The exact causes of Alzheimer’s disease are unknown, but it has been correlated to a number of factors. Certain brain abnormalities are found in those with the disease. However, experts are unsure whether these cause Alzheimer’s or if they are caused by Alzheimer’s.
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Commonly known as plaques and tangles, these abnormalities are:
Tangled structures formed from dendrites and axons hinder communication between neurons and networks.
This sticky substance forms clumps which are called plaques.
Tangles and plaques cause damage to healthy brain cells around them which causes the brain to whither and shrink.
Other Risk Factors for Alzheimer’s Disease
The most implicated factor in assessing risk for developing Alzheimer’s disease. Studies indicate that 10% of persons over the age of 65 will develop the disease, and 50% of persons over 85 have it.
Researchers estimate a 35% probability that the offspring of those who have Alzheimer’s will also develop the disease themselves.
Women have a significantly greater chance of developing the disease than do men. Women are estimated to face a 1 to 6 chance of manifesting symptoms whereas men have a 1 to 11 chance of developing the disease.
For reasons that are not understood, those with Down Syndrome frequently develop Alzheimer’s between the ages of 30 and 45.
Significant head injuries are linked to increased risk of Alzheimer’s. Injuries that require hospitalization or medical treatment are thought to increase the risk by 50%.
Low Education Level
While not clearly understood, a number of studies indicate that low levels of education are correlated with an increased risk for Alzheimer’s. Some believe that because connections in the brain increase as we learn, that the less someone has learned over a lifetime, the less protection they will have against the onset of the disease.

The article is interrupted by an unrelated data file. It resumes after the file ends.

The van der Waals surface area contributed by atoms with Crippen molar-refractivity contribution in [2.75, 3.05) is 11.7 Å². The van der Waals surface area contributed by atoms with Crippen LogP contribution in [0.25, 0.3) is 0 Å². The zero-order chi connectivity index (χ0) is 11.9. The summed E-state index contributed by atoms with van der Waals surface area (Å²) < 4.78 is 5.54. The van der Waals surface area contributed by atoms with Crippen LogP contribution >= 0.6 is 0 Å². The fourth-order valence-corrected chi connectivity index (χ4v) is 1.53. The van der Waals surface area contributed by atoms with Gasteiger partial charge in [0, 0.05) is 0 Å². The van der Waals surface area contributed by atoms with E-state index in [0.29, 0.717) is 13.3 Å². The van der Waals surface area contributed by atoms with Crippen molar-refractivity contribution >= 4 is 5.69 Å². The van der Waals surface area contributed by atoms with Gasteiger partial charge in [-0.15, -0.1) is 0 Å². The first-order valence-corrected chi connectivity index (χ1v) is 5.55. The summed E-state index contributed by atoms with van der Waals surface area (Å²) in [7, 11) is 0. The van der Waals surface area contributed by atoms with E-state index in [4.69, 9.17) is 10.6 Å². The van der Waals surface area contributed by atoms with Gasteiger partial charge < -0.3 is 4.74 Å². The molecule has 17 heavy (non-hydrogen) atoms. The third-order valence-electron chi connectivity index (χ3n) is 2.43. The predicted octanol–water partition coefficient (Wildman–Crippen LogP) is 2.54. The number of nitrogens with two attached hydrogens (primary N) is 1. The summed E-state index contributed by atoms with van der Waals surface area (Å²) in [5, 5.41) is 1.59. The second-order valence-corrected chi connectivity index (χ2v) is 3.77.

Many researchers believe that exposure to toxic substances can enhance the risk of Alzheimer’s. While those who live and work in environments with high levels of ambient toxicity also commonly meet many other risk factors, clinicians are concerned about the Alzheimer’s risk posed by such exposure.
High Cholesterol/High Blood Pressure
Common circulatory problems are thought by some researchers to impose a tax on the entire body over time, including stress to the tissues in and around the brain which they believe may cause an increased vulnerability to the effects of Alzheimer’s.
The brain is the most nutrient intensive organ in the body. When decreased cardiovascular efficiency and hindered circulation are present over time, it is thought that the brain may sometimes be deprived of the nutrients it needs to remain healthy into advanced age.
After a stroke has damaged large portions of brain tissue, remaining brain structures are relied upon to compensate for lost functionality. Once this compensation has taken place the brain’s normal plasticity is decreased, leaving the brain more vulnerable to the effects of Alzheimer’s.